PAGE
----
Warrnambool's Merri River School has upgraded its bicycle education program with 10 new bikes after a Fonterra grant.
Physical education teacher Aidan Nicolson said the $4400 grant allowed for the cost of the bikes from Bicycle Centre Warrnambool to be completely covered, giving a significant boost to the independence program.
"We have a strong emphasis on the bike education program," he said. "A lot of our students won't be able to get their car licence so they will be relying on bike travel to get to and from places. Having riding knowledge and skills creates a level of independence for them.
"When we built the school we ensured there was a purpose-built bike education track; that explains how important these classes are."
Mr Nicolson said the school's old fleet of bicycles cost about $1200 yearly in maintenance fees.
The school is planning to further expand the current bike track with traffic lights designed by Brauer College students and the building of a rail-trail.
"The next part of the program will see us start our fundraising campaign to build our own rail-trail to the Merri River," Mr Nicolson said "We're on about 17 acres here and we'd love to have a crushed rock track with a one-kilometre loop ride to the river.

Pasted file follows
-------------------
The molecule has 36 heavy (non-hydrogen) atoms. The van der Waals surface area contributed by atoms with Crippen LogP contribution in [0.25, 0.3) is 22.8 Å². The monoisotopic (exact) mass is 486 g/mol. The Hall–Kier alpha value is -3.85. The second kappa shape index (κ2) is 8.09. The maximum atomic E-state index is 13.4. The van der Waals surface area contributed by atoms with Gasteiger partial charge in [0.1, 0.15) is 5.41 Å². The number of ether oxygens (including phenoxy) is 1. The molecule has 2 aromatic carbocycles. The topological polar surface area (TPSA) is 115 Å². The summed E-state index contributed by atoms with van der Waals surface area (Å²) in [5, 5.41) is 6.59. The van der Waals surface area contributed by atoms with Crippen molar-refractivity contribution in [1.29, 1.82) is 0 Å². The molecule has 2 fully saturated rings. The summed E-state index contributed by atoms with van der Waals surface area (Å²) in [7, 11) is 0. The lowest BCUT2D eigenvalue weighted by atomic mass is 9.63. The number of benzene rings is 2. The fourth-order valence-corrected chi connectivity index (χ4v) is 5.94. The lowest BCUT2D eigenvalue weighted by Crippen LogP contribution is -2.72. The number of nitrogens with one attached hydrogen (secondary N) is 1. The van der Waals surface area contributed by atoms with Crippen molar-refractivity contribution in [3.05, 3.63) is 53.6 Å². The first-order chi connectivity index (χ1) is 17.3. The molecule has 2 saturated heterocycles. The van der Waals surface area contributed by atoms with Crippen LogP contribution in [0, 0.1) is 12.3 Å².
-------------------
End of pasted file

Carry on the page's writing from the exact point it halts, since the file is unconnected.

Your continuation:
"We're hoping to also put in break-out sections with bumps and jumps.
"We want to be able to take the kids out for a longer ride."
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Fonterra Cobden site manager Nick Hayes was thrilled the donation could enable the 170 student body to continue growing their skills.
"I got to see the school get built and to see what it can accomplish, I'm so impressed," he said.
"I'm having flashbacks from when I got around with my friends. The independence and joy of being able to get around is so clear here today."
Farm Source regional manager Andrew Nevill said the education program would help the students for years to come.
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